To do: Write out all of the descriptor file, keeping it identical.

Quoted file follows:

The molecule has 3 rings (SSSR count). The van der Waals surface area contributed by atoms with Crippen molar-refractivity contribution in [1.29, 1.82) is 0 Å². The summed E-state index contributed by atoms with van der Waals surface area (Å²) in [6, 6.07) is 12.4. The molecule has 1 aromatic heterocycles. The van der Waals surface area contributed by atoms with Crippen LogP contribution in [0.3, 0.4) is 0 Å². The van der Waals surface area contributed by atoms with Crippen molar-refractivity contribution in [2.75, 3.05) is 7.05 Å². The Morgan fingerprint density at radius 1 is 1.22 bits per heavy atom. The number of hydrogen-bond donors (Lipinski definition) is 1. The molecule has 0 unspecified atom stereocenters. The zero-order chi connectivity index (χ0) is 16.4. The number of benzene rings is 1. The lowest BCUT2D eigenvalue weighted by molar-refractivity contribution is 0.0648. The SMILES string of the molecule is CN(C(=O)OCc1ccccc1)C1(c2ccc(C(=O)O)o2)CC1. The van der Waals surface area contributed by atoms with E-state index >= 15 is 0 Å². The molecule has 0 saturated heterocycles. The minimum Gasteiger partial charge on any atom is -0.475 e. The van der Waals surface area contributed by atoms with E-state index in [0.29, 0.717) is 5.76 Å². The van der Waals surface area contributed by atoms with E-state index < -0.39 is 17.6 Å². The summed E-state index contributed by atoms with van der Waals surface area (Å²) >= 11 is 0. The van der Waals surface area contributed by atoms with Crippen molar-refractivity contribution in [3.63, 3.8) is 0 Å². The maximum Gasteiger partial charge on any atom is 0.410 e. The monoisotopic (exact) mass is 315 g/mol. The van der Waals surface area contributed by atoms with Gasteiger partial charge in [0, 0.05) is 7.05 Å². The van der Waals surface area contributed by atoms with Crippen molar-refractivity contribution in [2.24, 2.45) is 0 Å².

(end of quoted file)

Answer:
The molecule has 3 rings (SSSR count). The van der Waals surface area contributed by atoms with Crippen molar-refractivity contribution in [1.29, 1.82) is 0 Å². The summed E-state index contributed by atoms with van der Waals surface area (Å²) in [6, 6.07) is 12.4. The molecule has 1 aromatic heterocycles. The van der Waals surface area contributed by atoms with Crippen LogP contribution in [0.3, 0.4) is 0 Å². The van der Waals surface area contributed by atoms with Crippen molar-refractivity contribution in [2.75, 3.05) is 7.05 Å². The Morgan fingerprint density at radius 1 is 1.22 bits per heavy atom. The number of hydrogen-bond donors (Lipinski definition) is 1. The molecule has 0 unspecified atom stereocenters. The zero-order chi connectivity index (χ0) is 16.4. The number of benzene rings is 1. The lowest BCUT2D eigenvalue weighted by molar-refractivity contribution is 0.0648. The SMILES string of the molecule is CN(C(=O)OCc1ccccc1)C1(c2ccc(C(=O)O)o2)CC1. The van der Waals surface area contributed by atoms with E-state index >= 15 is 0 Å². The molecule has 0 saturated heterocycles. The minimum Gasteiger partial charge on any atom is -0.475 e. The van der Waals surface area contributed by atoms with E-state index in [0.29, 0.717) is 5.76 Å². The van der Waals surface area contributed by atoms with E-state index < -0.39 is 17.6 Å². The summed E-state index contributed by atoms with van der Waals surface area (Å²) >= 11 is 0. The van der Waals surface area contributed by atoms with Crippen molar-refractivity contribution in [3.63, 3.8) is 0 Å². The maximum Gasteiger partial charge on any atom is 0.410 e. The monoisotopic (exact) mass is 315 g/mol. The van der Waals surface area contributed by atoms with Gasteiger partial charge in [0, 0.05) is 7.05 Å². The van der Waals surface area contributed by atoms with Crippen molar-refractivity contribution in [2.24, 2.45) is 0 Å².